It can be easy to gloss over the real-world consequences of executive decisions such as the one made by A’s owner John Fisher to end stipend payments to the club’s minor league players after this month.
It’s doubtful any of the players involved had ever met Fisher. They work in obscurity in chasing the baseball dream, and most of them probably haven’t ever been in the Oakland Coliseum.
With no games to be played and no season to be had in the era of COVID-19 coronavirus, all Major League teams had stepped up to pay stipends of $400 per week to their minor leaguers. For some, it was a raise, for some a pay cut, but it was income.
After two months, the A’s have pulled the plug on that. This week a letter from A’s general manager David Forst went to all of the organization’s minor league players informing them of the discontinuation of the payments.
To this point, the A’s are the only MLB organization to walk that path. The Marlins, Padres and Mariners have committed to paying their minor leaguers through August, and others, like the Braves, have made a commitment to continue payments through June at least.
The players are in a nasty spot. Technically, they are still employed under terms of their Uniform Player Contracts, so applying for unemployment is hit-and-miss, depending on the states in which they live.
Zach Erwin, a reliever at Double-A Midland last year, wasted no time going on Twitter after getting the email from Forst.
“Not only is it unlikely that the minor leaguers will not be able to play,” he wrote,” but we will also not make any money from our Uniform Player Contracts until the middle of next April.
“Meanwhile we are still expected to train and stay in baseball shape for the slim chance we play this season.”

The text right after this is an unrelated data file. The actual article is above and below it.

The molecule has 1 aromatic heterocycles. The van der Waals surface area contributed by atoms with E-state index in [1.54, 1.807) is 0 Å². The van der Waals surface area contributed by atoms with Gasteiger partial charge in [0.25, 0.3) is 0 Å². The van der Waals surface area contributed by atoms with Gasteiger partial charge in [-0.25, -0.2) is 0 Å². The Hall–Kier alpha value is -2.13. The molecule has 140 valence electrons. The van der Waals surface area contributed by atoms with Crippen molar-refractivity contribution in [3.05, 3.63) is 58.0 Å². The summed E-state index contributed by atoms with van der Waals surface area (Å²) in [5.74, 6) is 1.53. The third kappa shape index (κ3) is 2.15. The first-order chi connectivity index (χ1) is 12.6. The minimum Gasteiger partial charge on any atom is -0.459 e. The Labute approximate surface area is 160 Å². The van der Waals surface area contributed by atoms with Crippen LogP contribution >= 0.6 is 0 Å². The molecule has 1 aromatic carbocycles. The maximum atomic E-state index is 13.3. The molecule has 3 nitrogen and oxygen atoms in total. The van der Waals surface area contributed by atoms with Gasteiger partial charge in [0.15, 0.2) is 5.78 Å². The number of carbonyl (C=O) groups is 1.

Erwin said that without a 2020 season, he would have an income of about $5,600 for the 19-month period from September 2019 through April 2021. And that includes the $1,200 stimulus check he got from the government.
Starting pitcher Bryce Conley, who made the jump from Beloit, Wis., in the Midwest League to Stockton in the California League in 2019, also took to Twitter to call it “A very poor investment on the A’s part.”
And then he spelled out the Catch-22 he and his fellow minor leaguers find themselves in.
“I would go back to waiting tables,” he wrote, “but people still don’t want to go out to eat.”
Peter Bayer, who pitched last season at Stockton, told the Wall Street Journal that the $400 per week stipend had been “life changing.” He’d been able to continue to work out and keep ready in case baseball returned at the same time allowing him to eat and make his rent.
“It would be hard to go back to that team and hear them talk about how they care about their minor-league players,” Bayer said. “It’s all they ever feed us, but in a time of need they can’t even take care of us. I’ve completely lost respect for everyone involved in that decision.”
In talking with the athleticsfarm.com website, Midland outfielder Greg Deichmann, the club’s second-round draft pick in 2017, was clearly frustrated.
“Everyone, especially us players, have been waiting to hear some news moving in the right direction,” Deichmann said. “So, for this to be the first big announcement as far as baseball goes is a little disappointing. Obviously, we’d like the hear some positive news.
The A’s money-saving decision could decimate their performance in June. There will be a five-round draft June 10-11 rather than the usual 40-round draft. The players not drafted will be free agents. With the A’s having financially abandoned their current minor leagues and furloughed most of the minor league managing, coaching and training staff, players who have the option to sign elsewhere probably will.
Follow Athletics insider John Hickey on Twitter: @JHickey3
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